New Orleans Drumming
Drum Kit
About the book
Copyright 2002-2003
1900-1945 1945-1970 1970-2000 Drum Techniques > Cadence and Intro
In between songs, while on parade, the solo snare drummer continues playing 'cadences'. They were played snares-off on the way to the cemetery and snares-on returning home. Early recorded cadences are fine examples of New Orleans rolling, timing and use of flams. (Fig. 1-5a and 1-6 taken from "SECOND LINE", more figures in the book).
In playing these cadences, the timing is basically straight but with New Orleanean looseness which adds a slight triplet feel. Second Line drummers manipulate their timing by means of rolls and accents. Fig. 1-6 shows a much used, accented eighth note run (in bars 2 and 7) as played by Paul Barbarin.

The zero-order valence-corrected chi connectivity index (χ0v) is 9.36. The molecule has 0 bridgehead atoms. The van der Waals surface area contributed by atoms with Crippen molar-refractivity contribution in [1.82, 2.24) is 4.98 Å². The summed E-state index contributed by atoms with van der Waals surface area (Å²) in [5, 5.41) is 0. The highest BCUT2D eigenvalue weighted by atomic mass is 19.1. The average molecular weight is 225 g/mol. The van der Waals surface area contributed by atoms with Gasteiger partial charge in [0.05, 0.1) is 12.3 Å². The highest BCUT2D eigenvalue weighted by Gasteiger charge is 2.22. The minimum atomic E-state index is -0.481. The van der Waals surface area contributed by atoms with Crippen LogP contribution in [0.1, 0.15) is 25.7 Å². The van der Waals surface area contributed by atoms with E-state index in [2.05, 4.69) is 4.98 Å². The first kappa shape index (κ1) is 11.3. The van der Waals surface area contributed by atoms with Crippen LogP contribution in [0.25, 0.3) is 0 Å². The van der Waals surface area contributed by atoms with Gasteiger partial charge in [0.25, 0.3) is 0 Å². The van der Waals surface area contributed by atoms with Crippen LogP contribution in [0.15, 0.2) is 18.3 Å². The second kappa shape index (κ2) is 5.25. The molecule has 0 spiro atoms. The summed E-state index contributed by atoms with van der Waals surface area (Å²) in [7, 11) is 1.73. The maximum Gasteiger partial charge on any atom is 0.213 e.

When the bandleader decides to pick up the playing, by sounding a few theme notes on his trumpet, the snare plays another 8 bars of cadence, serving as the introduction to the coming song. In the last two bars of the intro the bass drum joins in and sets the proper tempo to kick of the band. Eight bars of solo parade style drumming eventually became a standard introduction to many traditional type songs, like "Bourbon Street Parade".
Cadence and Intro
1 New Orleans Brass Bands
Cadence and Intro
2 Traditional Jazz
Baby Dodds
Portret gallary